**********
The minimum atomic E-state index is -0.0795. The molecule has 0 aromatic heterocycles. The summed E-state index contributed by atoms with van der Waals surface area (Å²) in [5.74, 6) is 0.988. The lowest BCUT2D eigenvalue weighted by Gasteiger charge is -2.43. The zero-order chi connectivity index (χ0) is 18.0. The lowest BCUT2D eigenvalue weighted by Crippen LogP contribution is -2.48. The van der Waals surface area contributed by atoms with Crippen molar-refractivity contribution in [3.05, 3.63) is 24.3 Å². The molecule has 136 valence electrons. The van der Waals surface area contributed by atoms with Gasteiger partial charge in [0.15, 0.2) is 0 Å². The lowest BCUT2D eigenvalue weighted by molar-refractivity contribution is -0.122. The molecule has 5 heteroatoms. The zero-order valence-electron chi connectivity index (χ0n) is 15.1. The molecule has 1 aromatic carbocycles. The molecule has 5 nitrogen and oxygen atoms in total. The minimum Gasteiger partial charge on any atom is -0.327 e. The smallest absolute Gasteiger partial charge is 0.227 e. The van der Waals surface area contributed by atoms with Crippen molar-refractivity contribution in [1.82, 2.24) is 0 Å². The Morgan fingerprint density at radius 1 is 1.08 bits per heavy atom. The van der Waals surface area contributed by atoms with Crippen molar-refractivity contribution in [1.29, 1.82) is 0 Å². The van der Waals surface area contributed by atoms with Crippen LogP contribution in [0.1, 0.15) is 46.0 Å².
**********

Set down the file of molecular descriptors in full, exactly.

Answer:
The minimum atomic E-state index is -0.0795. The molecule has 0 aromatic heterocycles. The summed E-state index contributed by atoms with van der Waals surface area (Å²) in [5.74, 6) is 0.988. The lowest BCUT2D eigenvalue weighted by Gasteiger charge is -2.43. The zero-order chi connectivity index (χ0) is 18.0. The lowest BCUT2D eigenvalue weighted by Crippen LogP contribution is -2.48. The van der Waals surface area contributed by atoms with Crippen molar-refractivity contribution in [3.05, 3.63) is 24.3 Å². The molecule has 136 valence electrons. The van der Waals surface area contributed by atoms with Gasteiger partial charge in [0.15, 0.2) is 0 Å². The lowest BCUT2D eigenvalue weighted by molar-refractivity contribution is -0.122. The molecule has 5 heteroatoms. The zero-order valence-electron chi connectivity index (χ0n) is 15.1. The molecule has 1 aromatic carbocycles. The molecule has 5 nitrogen and oxygen atoms in total. The minimum Gasteiger partial charge on any atom is -0.327 e. The smallest absolute Gasteiger partial charge is 0.227 e. The van der Waals surface area contributed by atoms with Crippen molar-refractivity contribution in [1.82, 2.24) is 0 Å². The Morgan fingerprint density at radius 1 is 1.08 bits per heavy atom. The van der Waals surface area contributed by atoms with Crippen molar-refractivity contribution in [1.29, 1.82) is 0 Å². The van der Waals surface area contributed by atoms with Crippen LogP contribution in [0.1, 0.15) is 46.0 Å².